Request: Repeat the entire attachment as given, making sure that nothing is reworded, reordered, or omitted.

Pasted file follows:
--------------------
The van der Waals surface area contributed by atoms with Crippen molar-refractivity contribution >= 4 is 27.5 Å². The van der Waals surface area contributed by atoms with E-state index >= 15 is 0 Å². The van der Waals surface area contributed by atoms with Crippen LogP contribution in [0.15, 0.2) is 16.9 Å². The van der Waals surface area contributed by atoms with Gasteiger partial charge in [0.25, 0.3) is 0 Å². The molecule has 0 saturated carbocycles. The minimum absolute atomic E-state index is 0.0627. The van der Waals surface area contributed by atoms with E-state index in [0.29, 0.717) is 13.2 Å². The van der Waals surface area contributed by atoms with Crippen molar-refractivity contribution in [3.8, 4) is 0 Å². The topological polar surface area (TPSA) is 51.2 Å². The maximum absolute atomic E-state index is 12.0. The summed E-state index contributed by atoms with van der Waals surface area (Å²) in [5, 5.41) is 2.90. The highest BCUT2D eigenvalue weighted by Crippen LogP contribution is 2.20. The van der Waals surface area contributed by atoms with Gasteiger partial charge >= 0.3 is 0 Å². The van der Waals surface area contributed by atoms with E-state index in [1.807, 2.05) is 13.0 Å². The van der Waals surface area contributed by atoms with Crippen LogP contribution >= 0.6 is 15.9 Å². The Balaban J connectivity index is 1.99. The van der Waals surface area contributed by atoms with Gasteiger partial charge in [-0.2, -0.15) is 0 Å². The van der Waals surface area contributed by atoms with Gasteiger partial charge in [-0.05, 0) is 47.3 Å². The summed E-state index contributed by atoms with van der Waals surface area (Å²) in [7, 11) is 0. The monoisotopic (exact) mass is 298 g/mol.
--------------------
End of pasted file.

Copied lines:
The van der Waals surface area contributed by atoms with Crippen molar-refractivity contribution >= 4 is 27.5 Å². The van der Waals surface area contributed by atoms with E-state index >= 15 is 0 Å². The van der Waals surface area contributed by atoms with Crippen LogP contribution in [0.15, 0.2) is 16.9 Å². The van der Waals surface area contributed by atoms with Gasteiger partial charge in [0.25, 0.3) is 0 Å². The molecule has 0 saturated carbocycles. The minimum absolute atomic E-state index is 0.0627. The van der Waals surface area contributed by atoms with E-state index in [0.29, 0.717) is 13.2 Å². The van der Waals surface area contributed by atoms with Crippen molar-refractivity contribution in [3.8, 4) is 0 Å². The topological polar surface area (TPSA) is 51.2 Å². The maximum absolute atomic E-state index is 12.0. The summed E-state index contributed by atoms with van der Waals surface area (Å²) in [5, 5.41) is 2.90. The highest BCUT2D eigenvalue weighted by Crippen LogP contribution is 2.20. The van der Waals surface area contributed by atoms with Gasteiger partial charge >= 0.3 is 0 Å². The van der Waals surface area contributed by atoms with E-state index in [1.807, 2.05) is 13.0 Å². The van der Waals surface area contributed by atoms with Crippen LogP contribution >= 0.6 is 15.9 Å². The Balaban J connectivity index is 1.99. The van der Waals surface area contributed by atoms with Gasteiger partial charge in [-0.2, -0.15) is 0 Å². The van der Waals surface area contributed by atoms with Gasteiger partial charge in [-0.05, 0) is 47.3 Å². The summed E-state index contributed by atoms with van der Waals surface area (Å²) in [7, 11) is 0. The monoisotopic (exact) mass is 298 g/mol.